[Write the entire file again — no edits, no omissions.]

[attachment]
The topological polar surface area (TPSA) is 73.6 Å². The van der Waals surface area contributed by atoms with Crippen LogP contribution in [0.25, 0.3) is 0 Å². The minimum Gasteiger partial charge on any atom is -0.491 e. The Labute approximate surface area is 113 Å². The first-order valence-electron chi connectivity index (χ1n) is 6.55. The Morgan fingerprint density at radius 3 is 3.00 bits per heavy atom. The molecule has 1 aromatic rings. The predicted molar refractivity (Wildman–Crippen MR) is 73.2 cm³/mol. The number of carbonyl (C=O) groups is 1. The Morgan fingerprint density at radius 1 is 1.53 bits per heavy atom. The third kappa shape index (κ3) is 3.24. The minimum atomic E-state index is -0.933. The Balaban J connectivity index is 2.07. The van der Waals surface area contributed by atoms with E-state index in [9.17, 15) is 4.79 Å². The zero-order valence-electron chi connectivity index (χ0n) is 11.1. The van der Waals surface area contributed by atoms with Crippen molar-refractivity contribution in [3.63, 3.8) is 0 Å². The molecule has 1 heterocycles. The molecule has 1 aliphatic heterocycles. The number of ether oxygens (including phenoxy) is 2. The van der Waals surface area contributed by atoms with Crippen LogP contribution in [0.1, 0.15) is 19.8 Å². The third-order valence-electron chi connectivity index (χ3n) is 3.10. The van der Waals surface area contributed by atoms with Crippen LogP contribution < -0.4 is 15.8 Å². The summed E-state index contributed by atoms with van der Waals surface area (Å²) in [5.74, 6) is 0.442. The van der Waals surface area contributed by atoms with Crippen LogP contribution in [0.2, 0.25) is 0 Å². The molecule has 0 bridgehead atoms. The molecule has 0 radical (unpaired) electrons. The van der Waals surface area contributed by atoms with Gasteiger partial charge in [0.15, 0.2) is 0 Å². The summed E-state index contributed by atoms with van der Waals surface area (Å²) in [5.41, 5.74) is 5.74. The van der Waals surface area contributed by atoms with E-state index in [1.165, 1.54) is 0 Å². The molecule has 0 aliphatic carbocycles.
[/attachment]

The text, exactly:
The topological polar surface area (TPSA) is 73.6 Å². The van der Waals surface area contributed by atoms with Crippen LogP contribution in [0.25, 0.3) is 0 Å². The minimum Gasteiger partial charge on any atom is -0.491 e. The Labute approximate surface area is 113 Å². The first-order valence-electron chi connectivity index (χ1n) is 6.55. The Morgan fingerprint density at radius 3 is 3.00 bits per heavy atom. The molecule has 1 aromatic rings. The predicted molar refractivity (Wildman–Crippen MR) is 73.2 cm³/mol. The number of carbonyl (C=O) groups is 1. The Morgan fingerprint density at radius 1 is 1.53 bits per heavy atom. The third kappa shape index (κ3) is 3.24. The minimum atomic E-state index is -0.933. The Balaban J connectivity index is 2.07. The van der Waals surface area contributed by atoms with E-state index in [9.17, 15) is 4.79 Å². The zero-order valence-electron chi connectivity index (χ0n) is 11.1. The van der Waals surface area contributed by atoms with Crippen molar-refractivity contribution in [3.63, 3.8) is 0 Å². The molecule has 1 heterocycles. The molecule has 1 aliphatic heterocycles. The number of ether oxygens (including phenoxy) is 2. The van der Waals surface area contributed by atoms with Crippen LogP contribution in [0.1, 0.15) is 19.8 Å². The third-order valence-electron chi connectivity index (χ3n) is 3.10. The van der Waals surface area contributed by atoms with Crippen LogP contribution < -0.4 is 15.8 Å². The summed E-state index contributed by atoms with van der Waals surface area (Å²) in [5.74, 6) is 0.442. The van der Waals surface area contributed by atoms with Crippen LogP contribution in [0.2, 0.25) is 0 Å². The molecule has 0 bridgehead atoms. The molecule has 0 radical (unpaired) electrons. The van der Waals surface area contributed by atoms with Gasteiger partial charge in [0.15, 0.2) is 0 Å². The summed E-state index contributed by atoms with van der Waals surface area (Å²) in [5.41, 5.74) is 5.74. The van der Waals surface area contributed by atoms with E-state index in [1.165, 1.54) is 0 Å². The molecule has 0 aliphatic carbocycles.